|This is a test, children. Keep it together.|
I was walking around downtown Seattle on Saturday, trying to immerse myself in the holiday spirit that comes with hundreds of thousands of people crammed together in a tight space. It's cozier that way. There was a huge line of people waiting to take their picture with Santa in Nordstrom's, and yet, only a few feet away, sat another Santa, a lonelier Santa, who struggled to find a willing child to sit in his waiting lap. Could it have been his hand-scrawled cardboard sign that read "Photos with Santa" in a depressing scratch? Could it have been his thin, ragged beard patched with flecks of grey? Or maybe it was his dirty costume that hung off his body like skin on a skeleton. Whatever it was (if not a combination of the three), there were a lot of people wasting their time in the Nordstrom's line when they could've had a much more authentic experience with the sidewalk Santa.
The real Santa isn't all about the flashing lights and lengthy lines. He doesn't want to make children cry out of fear or devour their parents' wallets with overpriced prints. He wouldn't try to recreate some plasticized North Pole that makes a mockery out of his world and the hard work his elves really do. The real Santa would've been that guy on the corner; a quaint sign in his spotted hand, tired and weary from busting his ass making toys for the entire world, seeking only the true of heart to sit on his warm (hopefully not from urine) lap.
Everyone who walked by the real Santa to wait in a line filled with gluttony, selfishness, and greed will surely have failed the big guy's test. Don't people get it? Wouldn't that just be so brilliant of Santa? To put two Santas across from one another -- one shiny and corporate sponsored, and another, with a cardboard sign and a smelly coat -- and test out who really cares about Christmas, who really appreciates the spirit of the season. It's like some sort of religious moral story that the entire city failed, and, if you look at demographics data from the country, that means ~75% of those people who walked by that hangdog Santa were god-fearing Christians who are preparing for what's supposed to be their f*#&ing World Series of charity and kindness! But no, no, it's better that you have the fancy Santa from the fancy Nordstrom's so your gold-plated scrapbook isn't jeopardized.
- Just realized that if Justin Bieber had been the halftime entertainment during the game between Tom Brady's New England Patriots and Tim Tebow's Denver Broncos, our species would no longer have been viable after every young girl in the world exploded.
- According to a source, Jacksonville Jaguars' owner Wayne Weaver's added a clause in the contract of his sale of the team to Shahid Khan in which Khan must pay $25 million to a charity of Weaver's choice if he moves the team from Jacksonville within five years of purchase. Hey, Sonics fans, does this sound familiar? Clay Bennett (*spit*) had to agree to pay the city of Seattle ~$50 million if Seattle didn't get a new franchise within a certain timeframe after "relocating" the team to Oklahoma City (*spit*). Of course it didn't happen, and of course Bennett was more than willing to give up $50 million for an asset worth hundreds of millions of dollars, and I'm sure Khan will have no problem parting with $25 million for the huge financial boon of moving the team to a better market. Do these owners think we're stupid? Or are they just used to throwing cash at their problems to make them go away?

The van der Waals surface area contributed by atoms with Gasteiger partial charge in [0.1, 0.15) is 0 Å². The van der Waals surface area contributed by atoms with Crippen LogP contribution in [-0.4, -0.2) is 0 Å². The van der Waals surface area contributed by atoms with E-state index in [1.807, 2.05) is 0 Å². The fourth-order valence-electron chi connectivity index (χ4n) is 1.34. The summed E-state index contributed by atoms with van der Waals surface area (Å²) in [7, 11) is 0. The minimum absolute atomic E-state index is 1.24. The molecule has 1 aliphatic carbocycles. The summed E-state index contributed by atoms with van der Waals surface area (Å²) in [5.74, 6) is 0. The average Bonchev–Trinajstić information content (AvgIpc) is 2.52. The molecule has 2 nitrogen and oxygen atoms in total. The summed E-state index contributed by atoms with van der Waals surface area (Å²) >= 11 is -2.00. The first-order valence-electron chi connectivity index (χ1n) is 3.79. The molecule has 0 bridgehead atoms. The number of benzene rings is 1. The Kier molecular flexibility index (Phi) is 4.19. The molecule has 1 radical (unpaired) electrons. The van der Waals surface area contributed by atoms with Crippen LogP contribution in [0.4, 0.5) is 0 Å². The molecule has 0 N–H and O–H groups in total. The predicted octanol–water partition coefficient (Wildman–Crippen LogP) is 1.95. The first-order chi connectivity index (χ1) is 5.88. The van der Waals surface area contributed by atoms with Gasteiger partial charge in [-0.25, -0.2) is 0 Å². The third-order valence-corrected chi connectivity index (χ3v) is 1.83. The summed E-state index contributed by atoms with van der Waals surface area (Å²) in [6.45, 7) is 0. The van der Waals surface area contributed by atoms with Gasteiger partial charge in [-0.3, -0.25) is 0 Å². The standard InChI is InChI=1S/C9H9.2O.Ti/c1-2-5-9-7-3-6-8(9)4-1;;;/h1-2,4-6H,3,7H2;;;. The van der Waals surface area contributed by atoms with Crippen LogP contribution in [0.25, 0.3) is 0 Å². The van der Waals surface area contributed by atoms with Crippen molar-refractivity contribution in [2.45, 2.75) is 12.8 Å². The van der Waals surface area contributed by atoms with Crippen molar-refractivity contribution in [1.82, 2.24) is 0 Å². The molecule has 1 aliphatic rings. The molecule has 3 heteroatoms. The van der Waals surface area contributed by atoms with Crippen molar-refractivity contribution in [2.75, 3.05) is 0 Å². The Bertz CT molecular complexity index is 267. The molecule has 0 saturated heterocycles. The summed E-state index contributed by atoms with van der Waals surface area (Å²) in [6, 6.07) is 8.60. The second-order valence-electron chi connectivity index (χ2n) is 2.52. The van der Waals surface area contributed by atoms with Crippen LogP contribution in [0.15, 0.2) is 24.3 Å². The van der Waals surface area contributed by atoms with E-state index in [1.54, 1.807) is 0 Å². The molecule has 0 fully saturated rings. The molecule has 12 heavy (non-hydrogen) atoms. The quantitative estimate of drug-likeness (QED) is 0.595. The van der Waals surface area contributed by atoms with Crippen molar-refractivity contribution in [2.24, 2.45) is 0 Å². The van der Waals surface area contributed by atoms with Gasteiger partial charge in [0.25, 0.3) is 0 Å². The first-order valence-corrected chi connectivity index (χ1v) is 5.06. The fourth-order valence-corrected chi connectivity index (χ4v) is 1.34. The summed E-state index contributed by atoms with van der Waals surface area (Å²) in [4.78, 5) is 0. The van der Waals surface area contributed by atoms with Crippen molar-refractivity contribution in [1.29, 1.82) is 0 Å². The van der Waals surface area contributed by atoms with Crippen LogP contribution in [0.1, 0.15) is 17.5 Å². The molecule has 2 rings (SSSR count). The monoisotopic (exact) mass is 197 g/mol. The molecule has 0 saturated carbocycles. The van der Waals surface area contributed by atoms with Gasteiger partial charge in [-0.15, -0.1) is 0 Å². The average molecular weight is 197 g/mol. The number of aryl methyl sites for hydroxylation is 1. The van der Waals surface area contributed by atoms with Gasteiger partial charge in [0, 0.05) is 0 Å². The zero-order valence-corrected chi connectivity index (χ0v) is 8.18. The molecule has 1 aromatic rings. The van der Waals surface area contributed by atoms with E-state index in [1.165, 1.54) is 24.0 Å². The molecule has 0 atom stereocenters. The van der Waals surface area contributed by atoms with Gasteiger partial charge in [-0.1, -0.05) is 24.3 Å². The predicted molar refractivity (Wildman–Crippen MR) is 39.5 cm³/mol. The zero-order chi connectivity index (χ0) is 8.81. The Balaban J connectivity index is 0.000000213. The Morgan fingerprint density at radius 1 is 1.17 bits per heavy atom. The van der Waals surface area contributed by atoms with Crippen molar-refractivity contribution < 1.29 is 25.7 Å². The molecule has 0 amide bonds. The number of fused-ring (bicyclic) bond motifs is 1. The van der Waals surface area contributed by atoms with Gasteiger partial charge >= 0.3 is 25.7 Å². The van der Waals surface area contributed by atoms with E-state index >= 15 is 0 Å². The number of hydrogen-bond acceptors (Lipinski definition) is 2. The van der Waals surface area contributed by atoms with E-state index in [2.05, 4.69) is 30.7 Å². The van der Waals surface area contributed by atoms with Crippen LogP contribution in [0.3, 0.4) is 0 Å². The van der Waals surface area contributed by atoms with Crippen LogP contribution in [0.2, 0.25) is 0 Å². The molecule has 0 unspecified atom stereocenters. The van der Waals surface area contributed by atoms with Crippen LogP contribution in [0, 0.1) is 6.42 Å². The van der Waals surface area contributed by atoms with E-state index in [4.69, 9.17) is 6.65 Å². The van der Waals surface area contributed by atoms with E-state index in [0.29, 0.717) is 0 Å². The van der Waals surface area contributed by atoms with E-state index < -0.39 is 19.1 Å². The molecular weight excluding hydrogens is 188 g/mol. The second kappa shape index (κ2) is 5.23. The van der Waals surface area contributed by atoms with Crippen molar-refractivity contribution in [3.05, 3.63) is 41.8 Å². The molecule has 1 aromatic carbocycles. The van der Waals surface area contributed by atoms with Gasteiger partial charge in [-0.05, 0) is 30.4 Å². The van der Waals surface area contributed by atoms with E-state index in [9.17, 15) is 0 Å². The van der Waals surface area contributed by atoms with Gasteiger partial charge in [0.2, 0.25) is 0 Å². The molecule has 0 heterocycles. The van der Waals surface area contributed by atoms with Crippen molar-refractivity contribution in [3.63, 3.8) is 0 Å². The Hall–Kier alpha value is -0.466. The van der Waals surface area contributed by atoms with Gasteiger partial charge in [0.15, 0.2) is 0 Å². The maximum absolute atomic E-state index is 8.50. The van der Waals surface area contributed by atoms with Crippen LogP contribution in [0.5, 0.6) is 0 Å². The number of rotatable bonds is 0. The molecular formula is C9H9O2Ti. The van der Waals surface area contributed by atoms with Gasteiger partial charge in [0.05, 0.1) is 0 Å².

- Throwing cash at a problem to make it go away is also known as "Pulling a Kobe."
- Although Kobe Bryant's wife did just file for divorce, so I guess his $4 million dollar "whoopsie" ring was just a Band-Aid. That's an expensive-ass Band-Aid though. I buy the cheap Kroger ones.
- ESPN has announced that ESPN college football analyst/whiny dad/Texas Tech saboteur Craig James is
running for the Republican nomination for the U.S. Senate in Texas. If elected, his first order of business will be to make his son the starting wide receiver for the Green Bay Packers.
- The New York Knicks have allegedly signed the waived-carcass of Baron Davis to a veteran minimum contract. Did they need someone to direct a documentary about the team's season? I can't think of any other reason to sign Baron Davis.
- The Indianapolis Colts avoided a winless season the same day the Green Bay Packers lost out on an undefeated season. I think we know which team got their pictures taken with the real Santa.
- Barry Bonds has been sentenced to two years of probation, 250 hours of community service, a $4,000 fine, and 30 days of home confinement for Federal charges of obstruction of justice. Seems like a bit of a light sentence, eh? For contextual purposes, let me just leave Bonds' estimated earnings over the course of his MLB career right here: $188,245,322. Boy, he's really going to think hard about what he's done.
- I want to clear up a potentially-awkward situation: Yesterday I sent a message over Twitter to my friend Kevin, a Bears fan, that said, "Go Seahawks!" I was not watching the game at the time I sent that message, and it was only after I sent it that I realized that Bears WR Johnny Knox had just been taken off the field on a stretcher after being hit by the aforementioned Seahawks. Whoops. Can I buy all you Bears fans $4 million rings so you'll keep reading?